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Ecotoxicological information

Toxicity to soil macroorganisms except arthropods

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The assessment entity “tall oil” is a mixture of different saturated and unsaturated C16 -C18 fatty acids. Therefore, the endpoint is addressed with publicly available data on fatty acids with the same or similar structure, including conservatively fatty acids with a shorter chain (i.e. C14) if relevant and appropriate in accordance with previously applied read-across approaches (U.S. EPA Fact Sheet, 2008).

A registration dossier shall contain information on the environmental hazard assessment (Regulation 1907/2006, Article 10). For the environmental hazard assessment of tall oil, the standard testing regime set out in Annexes VII to IX is adapted in accordance with Section 1.2 and 1.3 of Annex XI so that “testing does not appear to be scientifically necessary” as follows:

(I) The ecotoxic potential of the fatty acid (tall oil) is assumed to be negligible. Fatty acids are generally not considered to represent a risk to the environment, which is reflected in their exemption from the obligation to register (Annex V, Section 9 and Regulation (EC) No 987/2008).

(II) Fatty acids are a natural component of soil and water, produced in the cells of plants and animals. Furthermore, fatty acids constitute a significant part of the normal daily diet of mammals, birds and fish (EFSA, 2013). Fatty acids as contained in plant and animal tissue can be expected to also represent a significant part of the normal daily diet of invertebrates. Fatty acids will be rapidly degraded in soil and water by the β-oxidation pathway (e.g. essential process in the citric acid cycle) and thus not expected to accumulate in the environment (EU RAR zinc distearate, 2008). Hence, an accumulation in the environment and long-term effects on plants and animals are not expected (Health Canada, 2017).

(III) On the basis of acute and chronic aquatic data, fatty acids have a low potential for toxicity to invertebrates. Based on the absence of a hazard potential in the aquatic compartment, a similar low potential is assumed in soil.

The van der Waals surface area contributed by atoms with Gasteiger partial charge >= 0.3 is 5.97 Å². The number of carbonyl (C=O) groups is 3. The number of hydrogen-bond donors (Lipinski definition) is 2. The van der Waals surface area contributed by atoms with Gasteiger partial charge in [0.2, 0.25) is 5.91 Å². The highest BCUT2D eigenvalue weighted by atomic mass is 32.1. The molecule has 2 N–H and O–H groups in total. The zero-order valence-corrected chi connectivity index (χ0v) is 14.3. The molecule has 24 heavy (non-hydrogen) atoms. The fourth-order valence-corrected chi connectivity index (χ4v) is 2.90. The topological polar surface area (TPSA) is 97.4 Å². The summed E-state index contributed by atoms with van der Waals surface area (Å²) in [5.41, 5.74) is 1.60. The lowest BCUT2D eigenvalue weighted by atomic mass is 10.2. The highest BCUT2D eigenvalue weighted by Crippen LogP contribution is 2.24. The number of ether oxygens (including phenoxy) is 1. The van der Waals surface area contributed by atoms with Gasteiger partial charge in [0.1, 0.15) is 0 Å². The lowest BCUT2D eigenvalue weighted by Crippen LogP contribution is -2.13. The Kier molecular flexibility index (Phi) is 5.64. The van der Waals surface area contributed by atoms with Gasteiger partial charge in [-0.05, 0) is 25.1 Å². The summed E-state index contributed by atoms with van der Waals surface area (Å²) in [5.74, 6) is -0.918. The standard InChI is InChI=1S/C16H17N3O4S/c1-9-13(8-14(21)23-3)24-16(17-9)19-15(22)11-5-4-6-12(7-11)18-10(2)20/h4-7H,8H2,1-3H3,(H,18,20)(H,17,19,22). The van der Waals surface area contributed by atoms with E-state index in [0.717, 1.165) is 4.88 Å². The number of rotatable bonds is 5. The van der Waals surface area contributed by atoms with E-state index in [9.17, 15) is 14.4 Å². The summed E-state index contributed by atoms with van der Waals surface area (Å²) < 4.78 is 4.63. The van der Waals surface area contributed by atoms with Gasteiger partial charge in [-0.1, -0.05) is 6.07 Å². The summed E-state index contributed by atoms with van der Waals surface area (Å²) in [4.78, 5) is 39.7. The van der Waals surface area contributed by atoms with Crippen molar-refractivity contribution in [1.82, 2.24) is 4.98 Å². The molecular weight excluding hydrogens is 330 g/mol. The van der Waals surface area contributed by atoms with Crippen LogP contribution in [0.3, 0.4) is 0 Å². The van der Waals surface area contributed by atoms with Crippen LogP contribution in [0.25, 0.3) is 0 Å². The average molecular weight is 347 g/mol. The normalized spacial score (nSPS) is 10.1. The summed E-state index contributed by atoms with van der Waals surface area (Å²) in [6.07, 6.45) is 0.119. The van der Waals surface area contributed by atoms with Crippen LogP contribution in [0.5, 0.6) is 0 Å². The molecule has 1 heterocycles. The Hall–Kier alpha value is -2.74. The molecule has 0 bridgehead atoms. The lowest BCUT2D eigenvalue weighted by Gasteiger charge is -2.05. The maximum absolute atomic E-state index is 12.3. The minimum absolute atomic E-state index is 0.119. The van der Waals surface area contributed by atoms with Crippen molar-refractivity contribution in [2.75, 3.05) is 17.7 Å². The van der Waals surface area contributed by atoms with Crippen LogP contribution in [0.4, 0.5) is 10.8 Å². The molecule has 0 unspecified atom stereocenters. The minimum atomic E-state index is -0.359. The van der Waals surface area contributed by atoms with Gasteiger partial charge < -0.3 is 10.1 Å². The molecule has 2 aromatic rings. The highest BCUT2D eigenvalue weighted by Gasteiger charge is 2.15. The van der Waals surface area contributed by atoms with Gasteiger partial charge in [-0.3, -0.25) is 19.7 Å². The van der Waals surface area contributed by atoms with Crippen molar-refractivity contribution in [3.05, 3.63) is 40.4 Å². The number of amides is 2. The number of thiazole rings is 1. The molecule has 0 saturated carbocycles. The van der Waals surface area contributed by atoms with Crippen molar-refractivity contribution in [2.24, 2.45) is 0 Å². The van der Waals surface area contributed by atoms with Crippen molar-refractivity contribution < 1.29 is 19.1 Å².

In sum, available aquatic data indicate a low toxic potential of fatty acids. Fatty acids as contained in plant and animal tissue are a natural component of soil, represent a significant part of the normal daily diet of soil invertebrates and are rapidly degraded and therefore not expected to accumulate. It is thus from a scientific point of view not required to perform additional tests on the toxicity of tall oil to soil organisms since further test are not expected to provide more insight into the environmental toxicity and are not considered necessary for the environmental hazard assessment.



U.S. Environmental Protection Agency, U.S. EPA (2008). Ammonium nonanoate (031802) Fact Sheet, OPP Chemical Code: 031802, p. 2

EFSA (2013). Conclusion on the peer review of the pesticide risk assessment of the active substance Fatty acids C7 to C18 (approved under Regulation (EC) No 1107/2009 as Fatty acids C7 to C20), European Food Safety Authority, Parma, Italy, Vol 11(1):3023

Health Canada’s PMRA, Pest Management Regulatory Agency (2017). Ammonium Salt of Fatty Acid Proposed Registration Decision PRD2017-04, p. 36

EU Risk Assessment Report, RAR - Zinc distearate (2008), CAS No. 557-05-1 & 91051-01-3. PART 1 Environment, p. 63

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